“Ten researchers from seven institutions collaborated – collecting and sharing dolphin photographs taken in seven areas: False Bay, Gansbaai, Struisbaai, St Sebastian Bay, Mossel Bay, Plettenberg Bay and Richards Bay,” said Atkins.

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Abnormalities in jaws pose ‘serious implications’ to dolphins

“They found that 11% of the individuals surveyed had evidence of abnormal rostra.

“In total, 19 of the 31 individuals had clearly broken jaw bones, nine had aberrant shapes (for example twisted or maligned jaws), two had minor injuries and one had some fishing line causing a problem.

“Some of these abnormalities would likely have had serious implications for the dolphins, which need their jaws/rostra intact to catch the fish they eat,” Atkins explained.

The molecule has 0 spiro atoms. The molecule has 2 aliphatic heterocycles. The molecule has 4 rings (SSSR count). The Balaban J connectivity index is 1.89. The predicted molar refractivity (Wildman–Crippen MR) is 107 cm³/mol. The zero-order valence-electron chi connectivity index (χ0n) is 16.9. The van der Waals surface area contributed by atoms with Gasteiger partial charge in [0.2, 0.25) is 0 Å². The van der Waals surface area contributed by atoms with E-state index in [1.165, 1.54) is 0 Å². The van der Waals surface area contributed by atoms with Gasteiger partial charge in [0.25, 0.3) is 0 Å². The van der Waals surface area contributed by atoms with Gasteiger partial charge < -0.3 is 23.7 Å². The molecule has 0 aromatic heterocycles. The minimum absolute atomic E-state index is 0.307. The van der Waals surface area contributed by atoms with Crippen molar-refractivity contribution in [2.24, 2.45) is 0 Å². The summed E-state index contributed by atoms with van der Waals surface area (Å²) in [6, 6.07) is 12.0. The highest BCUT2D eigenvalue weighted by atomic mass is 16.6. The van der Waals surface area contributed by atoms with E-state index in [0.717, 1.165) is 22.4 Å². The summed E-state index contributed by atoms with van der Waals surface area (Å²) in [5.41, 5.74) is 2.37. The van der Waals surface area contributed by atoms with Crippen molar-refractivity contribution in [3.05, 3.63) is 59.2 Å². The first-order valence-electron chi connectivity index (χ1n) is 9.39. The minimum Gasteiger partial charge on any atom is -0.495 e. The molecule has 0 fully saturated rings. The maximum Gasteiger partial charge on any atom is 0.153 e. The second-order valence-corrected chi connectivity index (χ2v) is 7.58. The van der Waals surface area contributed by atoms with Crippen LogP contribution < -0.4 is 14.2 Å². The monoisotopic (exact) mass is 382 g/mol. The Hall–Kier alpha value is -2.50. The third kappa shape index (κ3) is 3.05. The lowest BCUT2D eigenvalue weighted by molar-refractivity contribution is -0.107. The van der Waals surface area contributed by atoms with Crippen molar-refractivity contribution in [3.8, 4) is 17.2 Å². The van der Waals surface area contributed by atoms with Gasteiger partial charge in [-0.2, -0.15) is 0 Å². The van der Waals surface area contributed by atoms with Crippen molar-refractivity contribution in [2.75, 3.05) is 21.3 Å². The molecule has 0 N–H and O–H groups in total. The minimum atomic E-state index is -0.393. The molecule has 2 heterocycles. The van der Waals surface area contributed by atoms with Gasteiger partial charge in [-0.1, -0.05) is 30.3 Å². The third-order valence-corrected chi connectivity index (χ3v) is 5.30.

“In addition, the jaws are important for echolocation – for sound transmission and echo reception. Therefore, damaged rostra potentially make it much harder for a dolphin to perceive the environment, and to find and catch fish.

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Surprise findings and the case of White Tip

“We were surprised to find that many of the dolphins documented in the study were surviving despite these sometimes severe abnormalities,” Atkins said.

“Four individuals were observed with their injuries over a ten-year period and another over seven years, with most detail coming from Richards Bay.

“From the start of our project in 1998 we saw White Tip regularly, with her calf Junior. By April 1999, Junior was independent and White Tip had a new baby, Spike.

“In October 1999, we noticed there was something wrong with White Tip’s rostrum, but it wasn’t until February 2000 that we could confirm photographically that her upper jaw was badly broken.

humpback dolphins rosta rostrum broken jaws
The badly damaged rostrum of the Richards Bay dolphin named White Tip. Photo: Brett Atkins/ Zululand Observer